The resolution of atomic force microscopy infrared is less than 100 nm. This resolution is limited by the size of the AFM tip, characteristics of the sample, and signal to noise ratio. A typical rate of diffusion of heat is 1 μm/μs. Knowing this rate of diffusion through a sample boosts resolutions as low as 20-30 nm.
Case studies of IR nanochemical mapping
IR nanochmical mapping has previously been used to map the chemical constituents of the E.coli bacterium, which is in the order of 2–6 μm long, 1–2 μm wide, and 500 nm tall. AFM-IR was used for topography and chemical mapping of the bacteria. Using this technique, the scientists were able to observe vesicles containing polyhydroxybutyrate (PHB) within a purple species of bacteria belonging to the Rhodobacter family.
Similarly, this method has also been used for mapping amide I on thin spectrally homogenous mapping, viruses infecting E.coli. In the case of the viruses, most of its weight is constituted of DNA. It further has a protein envelope called a capsid, and the virus injects the DNA into the bacteria through its tail.
After injection, the virus replicates inside the infected cell that leads to the generation of new capsids. For performing this experiment, the viruses were first dried and then subjected to the process of nano-chemical mapping.
Mapping chemical interfaces
In composite materials that are used in high-voltage insulation, the aging of interfaces can be a huge problem. In such cases, IR nano chemical mapping can be used to map the tracks in interfacial regions and buried channels.
Studies using this method show that the oxidation of epoxy resin is associated with the formation of interfacial tracks and this is preferentially present in the damaged regions. Whereas, the presence of silicone rubber remains unchanged throughout the material as its spectra also remain unchanged post electrical aging.
AFM tip properties
The highest resolution in this method can be maintained by maintaining the integrity of the atomic force microscopy tip. In other methods that involve contact mode do not provide a means to obtain highly resolved images as the wear and tear of the atomic force microscopy tip often leads to low resolution and sample damage. To counter this, tapping mode is used for AFM which involves lightly tapping the sample surface to avoid lateral forces and damage to fragile samples.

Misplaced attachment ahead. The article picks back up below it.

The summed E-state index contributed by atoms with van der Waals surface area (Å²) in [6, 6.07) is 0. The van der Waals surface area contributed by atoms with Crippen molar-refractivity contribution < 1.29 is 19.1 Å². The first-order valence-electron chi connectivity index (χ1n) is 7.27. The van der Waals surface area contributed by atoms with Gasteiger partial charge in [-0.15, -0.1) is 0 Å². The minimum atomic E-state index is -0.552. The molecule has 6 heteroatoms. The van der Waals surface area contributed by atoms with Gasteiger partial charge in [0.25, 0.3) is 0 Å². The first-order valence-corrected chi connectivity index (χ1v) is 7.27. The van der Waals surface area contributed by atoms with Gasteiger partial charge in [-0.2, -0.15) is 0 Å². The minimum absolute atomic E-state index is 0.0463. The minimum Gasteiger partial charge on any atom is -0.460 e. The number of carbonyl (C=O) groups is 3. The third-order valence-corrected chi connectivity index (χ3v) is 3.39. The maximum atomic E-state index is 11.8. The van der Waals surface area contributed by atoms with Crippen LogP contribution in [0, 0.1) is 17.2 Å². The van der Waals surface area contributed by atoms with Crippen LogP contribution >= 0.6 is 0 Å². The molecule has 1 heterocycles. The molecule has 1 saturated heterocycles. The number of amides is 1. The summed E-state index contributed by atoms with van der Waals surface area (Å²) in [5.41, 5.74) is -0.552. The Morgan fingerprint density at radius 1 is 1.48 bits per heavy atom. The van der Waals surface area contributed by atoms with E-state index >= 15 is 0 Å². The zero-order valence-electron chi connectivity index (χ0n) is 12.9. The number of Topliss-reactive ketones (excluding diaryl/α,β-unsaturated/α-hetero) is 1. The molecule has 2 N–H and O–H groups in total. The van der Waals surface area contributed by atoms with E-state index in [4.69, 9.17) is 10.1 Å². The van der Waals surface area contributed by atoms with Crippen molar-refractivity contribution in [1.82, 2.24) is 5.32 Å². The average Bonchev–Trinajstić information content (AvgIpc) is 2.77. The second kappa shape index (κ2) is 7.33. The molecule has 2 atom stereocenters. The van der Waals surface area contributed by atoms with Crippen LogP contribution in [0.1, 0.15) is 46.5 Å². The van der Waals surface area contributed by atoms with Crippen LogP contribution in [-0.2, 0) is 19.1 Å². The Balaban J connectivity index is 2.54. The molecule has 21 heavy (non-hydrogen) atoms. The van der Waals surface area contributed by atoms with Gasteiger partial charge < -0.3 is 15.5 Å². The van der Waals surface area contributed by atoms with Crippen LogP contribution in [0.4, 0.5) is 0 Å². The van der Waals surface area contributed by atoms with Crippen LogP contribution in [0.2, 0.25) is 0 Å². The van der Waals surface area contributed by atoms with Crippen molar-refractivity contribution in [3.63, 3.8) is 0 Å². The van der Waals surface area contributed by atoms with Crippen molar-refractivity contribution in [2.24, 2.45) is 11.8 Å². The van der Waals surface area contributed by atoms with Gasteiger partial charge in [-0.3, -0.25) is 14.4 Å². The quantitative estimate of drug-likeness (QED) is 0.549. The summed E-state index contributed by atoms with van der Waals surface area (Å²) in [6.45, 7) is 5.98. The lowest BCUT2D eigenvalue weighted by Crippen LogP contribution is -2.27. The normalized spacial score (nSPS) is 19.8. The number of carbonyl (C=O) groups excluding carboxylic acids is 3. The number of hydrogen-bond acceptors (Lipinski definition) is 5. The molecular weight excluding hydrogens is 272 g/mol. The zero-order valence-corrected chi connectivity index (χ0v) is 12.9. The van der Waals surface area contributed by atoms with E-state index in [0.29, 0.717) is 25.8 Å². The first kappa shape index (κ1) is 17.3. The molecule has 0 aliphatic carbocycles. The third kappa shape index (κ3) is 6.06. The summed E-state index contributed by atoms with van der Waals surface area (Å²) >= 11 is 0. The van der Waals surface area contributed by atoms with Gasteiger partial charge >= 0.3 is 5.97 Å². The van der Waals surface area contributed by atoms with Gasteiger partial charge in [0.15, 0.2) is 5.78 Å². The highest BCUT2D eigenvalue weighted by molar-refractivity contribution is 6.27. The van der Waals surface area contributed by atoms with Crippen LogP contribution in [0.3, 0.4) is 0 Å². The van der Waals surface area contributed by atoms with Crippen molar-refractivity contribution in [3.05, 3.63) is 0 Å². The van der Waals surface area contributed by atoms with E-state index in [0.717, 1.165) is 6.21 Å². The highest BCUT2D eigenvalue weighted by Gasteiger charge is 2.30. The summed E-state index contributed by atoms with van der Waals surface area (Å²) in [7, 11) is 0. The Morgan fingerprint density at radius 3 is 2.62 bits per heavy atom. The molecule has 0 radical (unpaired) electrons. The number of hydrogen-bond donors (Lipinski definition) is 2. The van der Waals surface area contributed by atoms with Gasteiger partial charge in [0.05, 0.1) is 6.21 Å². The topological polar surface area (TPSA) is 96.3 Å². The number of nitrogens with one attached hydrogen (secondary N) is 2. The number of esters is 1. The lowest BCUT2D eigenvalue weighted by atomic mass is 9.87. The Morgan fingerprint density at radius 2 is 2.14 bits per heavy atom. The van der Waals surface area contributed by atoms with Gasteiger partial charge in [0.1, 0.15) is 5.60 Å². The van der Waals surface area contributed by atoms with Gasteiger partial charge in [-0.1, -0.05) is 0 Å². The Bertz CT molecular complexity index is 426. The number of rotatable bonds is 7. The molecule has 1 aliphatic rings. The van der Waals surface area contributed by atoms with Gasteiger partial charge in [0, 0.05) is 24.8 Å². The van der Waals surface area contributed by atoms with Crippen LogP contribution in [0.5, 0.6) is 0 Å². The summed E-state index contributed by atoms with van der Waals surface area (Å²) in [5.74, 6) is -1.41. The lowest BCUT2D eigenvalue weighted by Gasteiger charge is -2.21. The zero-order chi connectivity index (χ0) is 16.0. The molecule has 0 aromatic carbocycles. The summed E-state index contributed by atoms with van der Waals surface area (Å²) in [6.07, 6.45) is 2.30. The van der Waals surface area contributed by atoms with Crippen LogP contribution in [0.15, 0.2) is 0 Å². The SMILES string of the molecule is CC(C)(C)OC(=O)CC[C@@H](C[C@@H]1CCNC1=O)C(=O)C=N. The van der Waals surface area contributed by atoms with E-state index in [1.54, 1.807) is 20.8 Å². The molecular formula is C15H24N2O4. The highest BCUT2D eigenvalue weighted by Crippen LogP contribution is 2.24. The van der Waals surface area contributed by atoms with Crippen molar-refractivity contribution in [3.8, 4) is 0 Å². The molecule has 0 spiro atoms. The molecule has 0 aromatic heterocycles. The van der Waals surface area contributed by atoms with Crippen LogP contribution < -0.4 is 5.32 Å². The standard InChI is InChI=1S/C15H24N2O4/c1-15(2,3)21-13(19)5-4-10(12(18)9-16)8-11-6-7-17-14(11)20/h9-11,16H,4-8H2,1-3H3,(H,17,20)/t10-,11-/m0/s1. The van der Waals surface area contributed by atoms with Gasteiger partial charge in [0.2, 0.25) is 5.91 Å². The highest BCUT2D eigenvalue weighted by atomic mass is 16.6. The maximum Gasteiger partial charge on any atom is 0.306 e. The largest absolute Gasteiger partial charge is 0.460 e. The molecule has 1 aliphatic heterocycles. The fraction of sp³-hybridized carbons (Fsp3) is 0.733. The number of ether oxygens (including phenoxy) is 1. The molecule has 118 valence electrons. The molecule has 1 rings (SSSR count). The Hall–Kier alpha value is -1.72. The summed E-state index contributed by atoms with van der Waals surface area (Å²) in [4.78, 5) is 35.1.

- Dazzi, Alexandre & Prazeres, R & Glotin, François & Ortega, J.M. (2009). Nano-chemical mapping performed by an AFM-based (“AFMIR”) acousto-optic technique and applications. researchgate.net.
- Morsch, S., Basidas, P. D., Rowland, S. (2017). AFM-IR insights into the chemistry of interfacial tracking. Journal of Materials Chemistry A. pubs.rsc.org.
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Last Updated: Jun 3, 2019
Dr. Surat P
Dr. Surat graduated with a Ph.D. in Cell Biology and Mechanobiology from the Tata Institute of Fundamental Research (Mumbai, India) in 2016. Prior to her Ph.D., Surat studied for a Bachelor of Science (B.Sc.) degree in Zoology, during which she was the recipient of anIndian Academy of SciencesSummer Fellowship to study the proteins involved in AIDs. She produces feature articles on a wide range of topics, such as medical ethics, data manipulation, pseudoscience and superstition, education, and human evolution. She is passionate about science communication and writes articles covering all areas of the life sciences.